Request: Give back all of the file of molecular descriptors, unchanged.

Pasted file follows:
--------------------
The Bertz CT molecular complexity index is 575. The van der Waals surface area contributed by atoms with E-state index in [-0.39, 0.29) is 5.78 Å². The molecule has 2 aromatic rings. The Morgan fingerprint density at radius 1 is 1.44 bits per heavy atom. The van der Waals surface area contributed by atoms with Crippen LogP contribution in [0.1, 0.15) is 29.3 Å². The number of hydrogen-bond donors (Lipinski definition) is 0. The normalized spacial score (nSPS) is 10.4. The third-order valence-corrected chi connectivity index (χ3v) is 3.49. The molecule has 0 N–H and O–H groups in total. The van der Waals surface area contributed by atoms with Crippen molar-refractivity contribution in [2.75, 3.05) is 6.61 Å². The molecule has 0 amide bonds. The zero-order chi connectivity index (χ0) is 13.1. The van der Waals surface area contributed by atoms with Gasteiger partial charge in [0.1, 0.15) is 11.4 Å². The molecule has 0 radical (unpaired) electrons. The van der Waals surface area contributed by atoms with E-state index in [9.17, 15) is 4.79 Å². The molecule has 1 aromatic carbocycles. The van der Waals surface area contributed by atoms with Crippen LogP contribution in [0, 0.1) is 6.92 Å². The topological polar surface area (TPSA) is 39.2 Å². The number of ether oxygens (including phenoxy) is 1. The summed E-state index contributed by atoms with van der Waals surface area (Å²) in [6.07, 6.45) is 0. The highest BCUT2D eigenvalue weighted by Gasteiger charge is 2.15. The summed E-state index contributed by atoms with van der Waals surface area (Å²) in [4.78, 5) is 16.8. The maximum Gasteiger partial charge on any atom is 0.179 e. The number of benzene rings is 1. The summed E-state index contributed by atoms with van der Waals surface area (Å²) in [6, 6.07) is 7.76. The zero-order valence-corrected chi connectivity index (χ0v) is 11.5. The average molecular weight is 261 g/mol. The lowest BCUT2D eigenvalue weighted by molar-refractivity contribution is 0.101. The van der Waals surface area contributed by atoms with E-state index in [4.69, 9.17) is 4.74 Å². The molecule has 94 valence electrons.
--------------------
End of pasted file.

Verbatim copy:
The Bertz CT molecular complexity index is 575. The van der Waals surface area contributed by atoms with E-state index in [-0.39, 0.29) is 5.78 Å². The molecule has 2 aromatic rings. The Morgan fingerprint density at radius 1 is 1.44 bits per heavy atom. The van der Waals surface area contributed by atoms with Crippen LogP contribution in [0.1, 0.15) is 29.3 Å². The number of hydrogen-bond donors (Lipinski definition) is 0. The normalized spacial score (nSPS) is 10.4. The third-order valence-corrected chi connectivity index (χ3v) is 3.49. The molecule has 0 N–H and O–H groups in total. The van der Waals surface area contributed by atoms with Crippen molar-refractivity contribution in [2.75, 3.05) is 6.61 Å². The molecule has 0 amide bonds. The zero-order chi connectivity index (χ0) is 13.1. The van der Waals surface area contributed by atoms with Gasteiger partial charge in [0.1, 0.15) is 11.4 Å². The molecule has 0 radical (unpaired) electrons. The van der Waals surface area contributed by atoms with E-state index in [9.17, 15) is 4.79 Å². The molecule has 1 aromatic carbocycles. The van der Waals surface area contributed by atoms with Crippen LogP contribution in [0, 0.1) is 6.92 Å². The topological polar surface area (TPSA) is 39.2 Å². The number of ether oxygens (including phenoxy) is 1. The summed E-state index contributed by atoms with van der Waals surface area (Å²) in [6.07, 6.45) is 0. The highest BCUT2D eigenvalue weighted by Gasteiger charge is 2.15. The summed E-state index contributed by atoms with van der Waals surface area (Å²) in [4.78, 5) is 16.8. The maximum Gasteiger partial charge on any atom is 0.179 e. The number of benzene rings is 1. The summed E-state index contributed by atoms with van der Waals surface area (Å²) in [6, 6.07) is 7.76. The zero-order valence-corrected chi connectivity index (χ0v) is 11.5. The average molecular weight is 261 g/mol. The lowest BCUT2D eigenvalue weighted by molar-refractivity contribution is 0.101. The van der Waals surface area contributed by atoms with E-state index in [4.69, 9.17) is 4.74 Å². The molecule has 94 valence electrons.